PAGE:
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The Purge: Anarchy is really two movies in one, both struggling for aesthetic and thematic dominance.

For those out there (like me) who have never heard of this thing or the previous The Purge, the premise is straightforward: sometime in the near future, the American government has driven crime and unemployment to all-time lows by instituting one 12-hour period a year when all crime is legal. Those who don’t want to participate in “the Purge” barricade themselves in their homes and try to wait out the night. Those who do want to participate… well, I’m sure you can imagine.

So one of the two movies at war in The Purge: Anarchy is exactly the pulpy, ridiculous mess you’d expect from this premise. The film’s credits ape the industrial-goth aesthetic of the credits in Seven, but inflect it with ultra-ironic patriotic iconography; the characterization of the government is a textbook parody of fascism combined with some ill-defined theocratic leanings; and there are ridiculously over-the-top anti-government militants.

But the other film – which involves the five main characters and upon which writer-director James DeMonaco lavishes most of his attention – is a relatively well-acted and well-executed thriller with moments of actual moral substance.

Shane (Zach Gilford) and Liz (Kiele Sanchez) are a young married couple on the verge of a separation, trying to finish up a few errands in the hours before the next purge commences, at which point they’ll whole up with Shane’s sister. Eva (Carmen Ejogo) is a working-class waitress finishing up her shift after failing to secure a raise from her boss. She returns to her apartment to barricade herself in with her daughter Calie (Zoë Soul), who’s been watching the internet videos by the aforementioned revolutionaries, and her father Papa Rico (Ben Beasley) who’s sick and running low on his meds. Finally, there’s a man we only ever get to know as “Sergeant” (Frank Grillo), who’s arming himself to the teeth in a lonely apartment. A quick and mournful visit by what appears to be his ex-wife makes it clear his prepping for some mission once the purge commences.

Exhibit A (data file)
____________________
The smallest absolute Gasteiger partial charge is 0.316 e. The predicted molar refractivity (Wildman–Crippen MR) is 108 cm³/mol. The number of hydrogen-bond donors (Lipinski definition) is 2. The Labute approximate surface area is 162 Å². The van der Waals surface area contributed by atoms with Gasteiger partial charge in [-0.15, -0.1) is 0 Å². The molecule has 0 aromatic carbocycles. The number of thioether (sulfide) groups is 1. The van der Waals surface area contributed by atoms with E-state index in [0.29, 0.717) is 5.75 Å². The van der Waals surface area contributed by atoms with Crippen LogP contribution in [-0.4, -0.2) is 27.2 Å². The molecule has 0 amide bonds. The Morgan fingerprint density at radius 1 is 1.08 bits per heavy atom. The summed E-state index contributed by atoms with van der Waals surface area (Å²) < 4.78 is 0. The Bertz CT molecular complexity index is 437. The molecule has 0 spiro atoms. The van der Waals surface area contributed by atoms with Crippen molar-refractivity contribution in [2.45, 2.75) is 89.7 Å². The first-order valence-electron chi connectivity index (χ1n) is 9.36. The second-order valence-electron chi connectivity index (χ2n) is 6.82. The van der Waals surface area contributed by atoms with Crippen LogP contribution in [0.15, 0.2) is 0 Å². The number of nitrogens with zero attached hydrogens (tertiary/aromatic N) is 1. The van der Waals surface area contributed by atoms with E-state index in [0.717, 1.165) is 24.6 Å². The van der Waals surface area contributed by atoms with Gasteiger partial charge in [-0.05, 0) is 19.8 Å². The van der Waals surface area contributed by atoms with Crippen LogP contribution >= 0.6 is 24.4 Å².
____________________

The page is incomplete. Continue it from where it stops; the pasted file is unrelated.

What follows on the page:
These early scenes are actually the best part of the film, as they generate a remarkably palpable sense of surreal foreboding. It’s like a small town of people shopping and wrapping up their jobs in the hours before a massive hurricane has been predicted to strike. Everyone is deliberately trying to maintain the usual instinctive rhythms of everyday life, as if they might ward off the impending insanity.

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But then the Purge commences. Shane and Liz’s car breaks down on the freeway – sabotaged by a street gang of creepily-masked kids. Papa Rico disappears quickly, and in one of the films nastier bits of class critique, Eva and Calie discover he’s sold himself to a wealthy family so they can kill him for their pleasure. Then a heavily armed strike team of some sort assaults Eva and Calie’s apartment, forcing them out into the night as well. The two women are about to killed when Sergeant, just passing by, decides to rescue them in an attack of conscience. Also during the violence, Shane and Liz slip into the back of Sergeant’s car. Then, when the car’s engine block gets shot up, the quintet is forced to trek across downtown Los Angeles in search of safety for the four civilians and another car for Sergeant.

The script does not go super deep into the formation of this unlikely community. But what it does do it does well. I’m always happy to see Gilford onscreen, but the real standout here is Soul as Calie. The young actress brings an utterly unexpected gravitas to the role, transforming Calie into a rock of deeply felt and tightly controlled moral fury. You’ll recognize Grillo from bit roles in the likes of Captain America: Winter Soldier. And as the mysterious badass with a past the film doesn’t give him a very meaty role – up until the end, that is. But Grillo does what he can with it, and Calie works as an effective foil to Sergeant’s blunt force personality.

The purpose of the Purge is ostensibly to let everybody get their aggression out. But the film is smart enough to note the real effect is to weed out society’s less necessary and less privileged members, which is why crime and unemployment have dropped so much. The violence is occasionally stupid, but it rarely if ever gets offensively exploitative. DeMonaco keeps things well-paced, and actually pulls off some pretty effective absurdist horror-film aesthetics whenever presenting the masked street gang. But then he also turns the class assumptions of that subplot a bit on their head, and gets in some real sociological zingers about how the cultural assumptions of the Purge can infect even “good” people. Ultimately, we’re not that far from our tribal ape ancestors, still taking orders from the pack leader.

Between those observations and a climax that involves a genuine moral choice rather than a mere shootout, The Purge: Anarchy avoids being sunk by its own worst aspects. I laughed at portions in a bad way, but I was engaged throughout and moved by the ending.

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